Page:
Saturday, February 14, 2015

History of 412 Liberty Hill – School House Condos

A regular client, Andrew Howe of Cranewoods Developement LLC, recently purchased a condo in this building and he wondered about the full history of the building. It is widely known that it was a school house, however he wanted to know what other uses the building had before its conversion to condos.
Annual Report, Volume 39 (Google eBook); Cincinnati (Ohio). Board of Education, Cincinnati Public Schools; 1868 – Cincinnati, Ohio
According to the Annual Report of Cincinnati Public Schools, written in 1868, construction on the school building began in November, 1866, after David Sinton sold the lot of land on Liberty Street. The architects were William H. Stewart and William Walter and the building was finished in August, 1868. The total cost of construction, including the lot, was $90,045.

The annual report includes a detailed description of the building:
This building is 66 feet wide by 112 in length all the exterior line of the walls; is four stories high above the cellar on the front and west sides, three stories high above the coal cellars, for two rooms in length, on the east side of the hall. It has six outside entrances; has one principal stairway from each of the main entrances, and one flight of stairs from the west side to the first main floor. The stairs are of iron, supported in the walls, and have neat hand-rails on each side. The building has 21 school rooms, and an office for the Principal. The front rooms in the fourth story can be thrown into one by means of a rising partition. The Janitor has three rooms. All the school-rooms, but the three in the basement, have wardrobes, which are entered from the rooms only. Two rooms marked" C," on the basement plan, are for coal and changeable furniture. There is a cellar beneath all but the two last named rooms. Seats are provided for 1,200 pupils.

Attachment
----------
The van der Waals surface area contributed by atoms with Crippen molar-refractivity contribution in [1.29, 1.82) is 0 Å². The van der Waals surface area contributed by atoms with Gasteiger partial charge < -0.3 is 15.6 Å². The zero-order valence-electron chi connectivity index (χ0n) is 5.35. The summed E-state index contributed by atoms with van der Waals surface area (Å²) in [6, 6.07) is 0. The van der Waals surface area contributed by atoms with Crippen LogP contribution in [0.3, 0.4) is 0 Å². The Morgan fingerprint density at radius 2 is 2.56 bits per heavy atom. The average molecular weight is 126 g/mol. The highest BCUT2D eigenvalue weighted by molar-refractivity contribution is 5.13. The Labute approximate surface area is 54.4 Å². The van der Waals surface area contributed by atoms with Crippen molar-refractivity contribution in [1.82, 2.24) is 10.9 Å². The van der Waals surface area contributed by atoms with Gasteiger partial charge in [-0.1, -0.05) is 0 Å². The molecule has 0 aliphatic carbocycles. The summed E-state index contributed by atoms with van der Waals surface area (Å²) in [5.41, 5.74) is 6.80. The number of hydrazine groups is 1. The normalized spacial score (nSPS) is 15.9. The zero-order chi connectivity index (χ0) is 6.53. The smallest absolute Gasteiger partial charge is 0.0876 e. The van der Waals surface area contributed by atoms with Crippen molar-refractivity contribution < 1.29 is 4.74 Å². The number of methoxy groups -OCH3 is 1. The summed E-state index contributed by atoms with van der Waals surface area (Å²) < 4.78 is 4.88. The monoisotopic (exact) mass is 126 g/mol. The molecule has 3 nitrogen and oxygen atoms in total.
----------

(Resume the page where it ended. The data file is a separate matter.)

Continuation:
The heating is done by JOHN GROSSIUS’ “New Patent School-house Stove,” supplied with a cold-air flue taken into the heater between the joists of the room, lined with zinc. Provision is also made for warming by "indirect" radiation by steam-pipe coils in chambers, or by furnaces. Each room has two flues, 8 by 16 inches, lined with tin, furnished with 10 by 16 registers, to convey the warm air, should this method of warming be used-one ventilating flue, 12 by 21 inches, in the walls, lined with flooring, and neat pannel work in the rooms, finishing on the roof with Emerson's ejecting ventilators. In the rooms these flues connect with platforms that have neatly perforated risers for the exit of the air at the floors in cold weather, and have sliding valves moved by cord and pulley at the ceiling of the room for the escape of the warm foul air.